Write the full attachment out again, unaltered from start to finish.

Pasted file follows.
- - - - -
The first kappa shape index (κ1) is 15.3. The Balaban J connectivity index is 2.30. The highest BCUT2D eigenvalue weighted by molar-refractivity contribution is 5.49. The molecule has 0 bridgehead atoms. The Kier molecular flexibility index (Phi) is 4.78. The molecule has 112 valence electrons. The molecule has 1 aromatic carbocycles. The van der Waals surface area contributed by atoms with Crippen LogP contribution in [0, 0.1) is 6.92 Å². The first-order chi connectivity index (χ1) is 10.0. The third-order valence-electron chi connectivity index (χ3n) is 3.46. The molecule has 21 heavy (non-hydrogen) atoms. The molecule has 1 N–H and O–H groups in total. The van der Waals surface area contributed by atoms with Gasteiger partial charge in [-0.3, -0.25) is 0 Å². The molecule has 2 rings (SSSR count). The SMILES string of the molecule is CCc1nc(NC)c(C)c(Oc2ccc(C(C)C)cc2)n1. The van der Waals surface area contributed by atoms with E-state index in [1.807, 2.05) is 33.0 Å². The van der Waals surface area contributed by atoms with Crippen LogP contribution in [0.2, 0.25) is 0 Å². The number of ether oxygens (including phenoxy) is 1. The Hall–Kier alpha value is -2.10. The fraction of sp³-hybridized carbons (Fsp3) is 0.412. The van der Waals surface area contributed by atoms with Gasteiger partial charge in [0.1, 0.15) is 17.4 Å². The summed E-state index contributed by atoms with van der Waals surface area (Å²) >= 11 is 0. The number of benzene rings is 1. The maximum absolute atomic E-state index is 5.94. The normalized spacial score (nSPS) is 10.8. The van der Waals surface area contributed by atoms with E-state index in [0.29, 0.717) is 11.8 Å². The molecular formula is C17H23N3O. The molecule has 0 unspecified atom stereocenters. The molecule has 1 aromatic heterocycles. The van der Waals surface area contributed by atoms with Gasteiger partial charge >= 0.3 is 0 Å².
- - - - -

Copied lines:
The first kappa shape index (κ1) is 15.3. The Balaban J connectivity index is 2.30. The highest BCUT2D eigenvalue weighted by molar-refractivity contribution is 5.49. The molecule has 0 bridgehead atoms. The Kier molecular flexibility index (Phi) is 4.78. The molecule has 112 valence electrons. The molecule has 1 aromatic carbocycles. The van der Waals surface area contributed by atoms with Crippen LogP contribution in [0, 0.1) is 6.92 Å². The first-order chi connectivity index (χ1) is 10.0. The third-order valence-electron chi connectivity index (χ3n) is 3.46. The molecule has 21 heavy (non-hydrogen) atoms. The molecule has 1 N–H and O–H groups in total. The van der Waals surface area contributed by atoms with Gasteiger partial charge in [-0.3, -0.25) is 0 Å². The molecule has 2 rings (SSSR count). The SMILES string of the molecule is CCc1nc(NC)c(C)c(Oc2ccc(C(C)C)cc2)n1. The van der Waals surface area contributed by atoms with E-state index in [1.807, 2.05) is 33.0 Å². The van der Waals surface area contributed by atoms with Crippen LogP contribution in [0.2, 0.25) is 0 Å². The number of ether oxygens (including phenoxy) is 1. The Hall–Kier alpha value is -2.10. The fraction of sp³-hybridized carbons (Fsp3) is 0.412. The van der Waals surface area contributed by atoms with Gasteiger partial charge in [0.1, 0.15) is 17.4 Å². The summed E-state index contributed by atoms with van der Waals surface area (Å²) >= 11 is 0. The number of benzene rings is 1. The maximum absolute atomic E-state index is 5.94. The normalized spacial score (nSPS) is 10.8. The van der Waals surface area contributed by atoms with E-state index in [0.29, 0.717) is 11.8 Å². The molecular formula is C17H23N3O. The molecule has 0 unspecified atom stereocenters. The molecule has 1 aromatic heterocycles. The van der Waals surface area contributed by atoms with Gasteiger partial charge >= 0.3 is 0 Å².